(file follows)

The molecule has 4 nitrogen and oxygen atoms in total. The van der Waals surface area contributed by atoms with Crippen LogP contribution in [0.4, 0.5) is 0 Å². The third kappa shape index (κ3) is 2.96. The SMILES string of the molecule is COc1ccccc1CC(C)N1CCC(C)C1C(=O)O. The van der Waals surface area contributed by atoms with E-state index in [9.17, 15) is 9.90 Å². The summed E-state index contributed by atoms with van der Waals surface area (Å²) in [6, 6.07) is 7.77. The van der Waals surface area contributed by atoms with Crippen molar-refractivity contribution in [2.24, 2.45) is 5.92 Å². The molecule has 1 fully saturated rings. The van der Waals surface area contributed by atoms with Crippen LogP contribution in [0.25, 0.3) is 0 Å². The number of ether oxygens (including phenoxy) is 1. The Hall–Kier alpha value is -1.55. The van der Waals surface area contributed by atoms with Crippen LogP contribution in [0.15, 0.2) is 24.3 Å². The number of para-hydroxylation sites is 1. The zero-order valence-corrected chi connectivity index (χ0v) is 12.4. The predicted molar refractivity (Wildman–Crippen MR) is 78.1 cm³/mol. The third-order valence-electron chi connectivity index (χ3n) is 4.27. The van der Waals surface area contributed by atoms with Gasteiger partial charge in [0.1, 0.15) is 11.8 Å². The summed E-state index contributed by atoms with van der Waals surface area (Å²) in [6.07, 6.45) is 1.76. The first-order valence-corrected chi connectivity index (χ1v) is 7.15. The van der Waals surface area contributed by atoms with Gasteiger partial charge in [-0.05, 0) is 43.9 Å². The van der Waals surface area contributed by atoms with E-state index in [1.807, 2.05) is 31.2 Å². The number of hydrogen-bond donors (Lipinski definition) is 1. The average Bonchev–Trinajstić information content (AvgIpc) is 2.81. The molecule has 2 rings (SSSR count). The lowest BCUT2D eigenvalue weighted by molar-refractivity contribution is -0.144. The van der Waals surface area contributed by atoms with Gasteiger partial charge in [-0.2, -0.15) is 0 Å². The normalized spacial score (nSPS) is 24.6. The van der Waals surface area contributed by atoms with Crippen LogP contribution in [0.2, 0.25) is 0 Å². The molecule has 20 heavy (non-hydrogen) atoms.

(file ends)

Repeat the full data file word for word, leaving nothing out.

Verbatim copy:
The molecule has 4 nitrogen and oxygen atoms in total. The van der Waals surface area contributed by atoms with Crippen LogP contribution in [0.4, 0.5) is 0 Å². The third kappa shape index (κ3) is 2.96. The SMILES string of the molecule is COc1ccccc1CC(C)N1CCC(C)C1C(=O)O. The van der Waals surface area contributed by atoms with E-state index in [9.17, 15) is 9.90 Å². The summed E-state index contributed by atoms with van der Waals surface area (Å²) in [6, 6.07) is 7.77. The van der Waals surface area contributed by atoms with Crippen molar-refractivity contribution in [2.24, 2.45) is 5.92 Å². The molecule has 1 fully saturated rings. The van der Waals surface area contributed by atoms with Crippen LogP contribution in [0.25, 0.3) is 0 Å². The number of ether oxygens (including phenoxy) is 1. The Hall–Kier alpha value is -1.55. The van der Waals surface area contributed by atoms with Crippen LogP contribution in [0.15, 0.2) is 24.3 Å². The number of para-hydroxylation sites is 1. The zero-order valence-corrected chi connectivity index (χ0v) is 12.4. The predicted molar refractivity (Wildman–Crippen MR) is 78.1 cm³/mol. The third-order valence-electron chi connectivity index (χ3n) is 4.27. The van der Waals surface area contributed by atoms with Gasteiger partial charge in [0.1, 0.15) is 11.8 Å². The summed E-state index contributed by atoms with van der Waals surface area (Å²) in [6.07, 6.45) is 1.76. The first-order valence-corrected chi connectivity index (χ1v) is 7.15. The van der Waals surface area contributed by atoms with Gasteiger partial charge in [-0.05, 0) is 43.9 Å². The van der Waals surface area contributed by atoms with E-state index in [1.807, 2.05) is 31.2 Å². The number of hydrogen-bond donors (Lipinski definition) is 1. The average Bonchev–Trinajstić information content (AvgIpc) is 2.81. The molecule has 2 rings (SSSR count). The lowest BCUT2D eigenvalue weighted by molar-refractivity contribution is -0.144. The van der Waals surface area contributed by atoms with Gasteiger partial charge in [-0.2, -0.15) is 0 Å². The normalized spacial score (nSPS) is 24.6. The van der Waals surface area contributed by atoms with Crippen LogP contribution in [0.2, 0.25) is 0 Å². The molecule has 20 heavy (non-hydrogen) atoms.